-----BEGIN PGP SIGNED MESSAGE----- Hash: SHA256 On 10/10/2014 05:26 PM, Mike Hearn wrote: > I'm sure this suggestion will go down like a lead balloon, but > Bitcoin Core is not the first project that's had issues with Linux > distros silently modifying their software as they package it. In > this case Luke has changed things to be closer to what users > expect, which is good to see, but I expect to see the same issue > crop up with other Linux distributions in future. The temptation to > "improve" things when you're a middleman is just too great. > > The usual approach to fixing it is trademark the project name and > use that to enforce "clean" packaging. Firefox and Chrome both take > this approach. I'll probably do the same with Lighthouse (need to > figure out the trademarking process first). > > The goal here is not to remove choice, rather to ensure people know > what they're getting. It's reasonable to assume if you do "emerge > bitcoin" then you're getting Bitcoin Core as distributed by > bitcoin.org, not a highly opinionated fork of it. Renaming a > project and creating a package under the new name is not only > better for end users, but lets the fork grow into something else > and be more usable to people on other distros too. > > In this case "Bitcoin" is already a trademark, though I lost track > of who owns it at the moment (the foundation?) but I guess Bitcoin > Core is not.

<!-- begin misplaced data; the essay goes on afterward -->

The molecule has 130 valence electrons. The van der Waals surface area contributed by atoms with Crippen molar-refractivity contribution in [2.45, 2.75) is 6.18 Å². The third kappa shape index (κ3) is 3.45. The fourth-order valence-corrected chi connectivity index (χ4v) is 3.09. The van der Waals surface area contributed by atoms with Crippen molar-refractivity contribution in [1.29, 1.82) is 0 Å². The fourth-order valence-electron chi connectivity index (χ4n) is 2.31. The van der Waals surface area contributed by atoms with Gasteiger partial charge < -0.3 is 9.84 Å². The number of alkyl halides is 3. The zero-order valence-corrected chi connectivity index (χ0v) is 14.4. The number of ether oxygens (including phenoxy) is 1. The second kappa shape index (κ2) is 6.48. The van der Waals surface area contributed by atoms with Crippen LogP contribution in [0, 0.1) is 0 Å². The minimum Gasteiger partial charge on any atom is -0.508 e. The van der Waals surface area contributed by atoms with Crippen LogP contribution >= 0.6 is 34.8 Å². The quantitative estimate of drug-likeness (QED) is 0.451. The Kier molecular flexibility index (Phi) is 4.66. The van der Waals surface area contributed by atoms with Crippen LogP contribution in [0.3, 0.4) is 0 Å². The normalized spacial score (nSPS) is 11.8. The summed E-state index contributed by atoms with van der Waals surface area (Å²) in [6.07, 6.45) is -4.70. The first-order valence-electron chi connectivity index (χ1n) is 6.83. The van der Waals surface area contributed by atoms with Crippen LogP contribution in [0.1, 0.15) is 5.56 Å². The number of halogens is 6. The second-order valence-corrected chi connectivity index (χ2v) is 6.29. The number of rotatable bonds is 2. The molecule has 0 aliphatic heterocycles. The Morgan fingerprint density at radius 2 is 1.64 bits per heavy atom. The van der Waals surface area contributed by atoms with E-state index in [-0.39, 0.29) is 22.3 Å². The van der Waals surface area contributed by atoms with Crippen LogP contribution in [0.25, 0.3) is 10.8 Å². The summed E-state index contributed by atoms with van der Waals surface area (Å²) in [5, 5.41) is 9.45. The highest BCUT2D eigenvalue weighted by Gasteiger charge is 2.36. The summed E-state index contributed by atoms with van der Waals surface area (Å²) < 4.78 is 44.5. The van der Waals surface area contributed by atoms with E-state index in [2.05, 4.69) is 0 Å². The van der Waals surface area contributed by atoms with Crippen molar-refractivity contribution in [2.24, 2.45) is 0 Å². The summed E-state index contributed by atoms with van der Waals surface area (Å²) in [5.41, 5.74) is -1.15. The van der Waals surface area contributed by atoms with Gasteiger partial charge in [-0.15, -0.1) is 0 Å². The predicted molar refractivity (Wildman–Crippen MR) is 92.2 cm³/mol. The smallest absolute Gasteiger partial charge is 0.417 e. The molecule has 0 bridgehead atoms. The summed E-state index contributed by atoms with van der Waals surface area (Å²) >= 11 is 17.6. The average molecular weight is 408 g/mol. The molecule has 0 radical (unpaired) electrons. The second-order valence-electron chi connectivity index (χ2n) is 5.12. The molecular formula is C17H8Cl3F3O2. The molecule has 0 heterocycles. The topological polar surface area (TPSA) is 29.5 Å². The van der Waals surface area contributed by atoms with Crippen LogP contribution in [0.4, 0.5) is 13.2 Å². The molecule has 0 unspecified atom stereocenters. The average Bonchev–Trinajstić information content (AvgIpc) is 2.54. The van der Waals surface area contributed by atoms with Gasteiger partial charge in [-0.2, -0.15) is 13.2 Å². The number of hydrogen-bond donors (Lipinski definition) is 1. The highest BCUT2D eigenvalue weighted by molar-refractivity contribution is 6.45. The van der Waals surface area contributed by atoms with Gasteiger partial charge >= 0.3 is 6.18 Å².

Regardless of whether this is a good idea or not in general, it won't work in the case of Gentoo (and similar source-based distributions) because Gentoo doesn't distribute software - they distribute instructions which allow end users to download, compile, and install software (ebuilds). On my system I can compile a modified Firefox that still calls itself "Firefox" by setting USE="-bindist". This would put Gentoo in violation of Mozilla's trademarks if they were distributing that modified version, but they aren't, so they're not. They just distribute the instructions that tells my copy of Portage how to compile the modified version. As long as I don't distribute the modified binaries I compiled, then neither am I violating Mozilla's trademarks. tl;dr: The trademarking approach is only effective with regards to binary distributions, not source-based distributions. - -- Support online privacy by using email encryption whenever possible. Learn how here: http://www.youtube.com/watch?v=bakOKJFtB-k -----BEGIN PGP SIGNATURE----- iQEcBAEBCAAGBQJUOChPAAoJEMP3uyY4RQ21DNoH/0Yb3GpF230UGfQQ7Y2qQ4Sr QTNW6hwMaLSwRvdnkAxmQf1S2I3da6AJkXcyyUavJuqw+m6lxdiA3OwUQOZblEUS HkZqajS3gpCCmYJGbHD+DT3YnvDaeIQmuacsxMTXpVWK5QleH6mSdpbomc2TCS+D JulZuSQJSB997uNKqYvQmwe0b3ImgND6omoOZABjFrLESeYgQWLFBthl9vwBLtFB DqRbyvrl6+vFzX9yObAt0+iSDkoHHkPbg2/KeUCKuJaIqvFyBo0t9dvx/tvQJupk TY39a/0MW8z524e2s2SwsZbmYXSBLTlDhkTbWR0lPQH5OOcrmH7cpEG1vsZH9yY= =tfaE -----END PGP SIGNATURE-----
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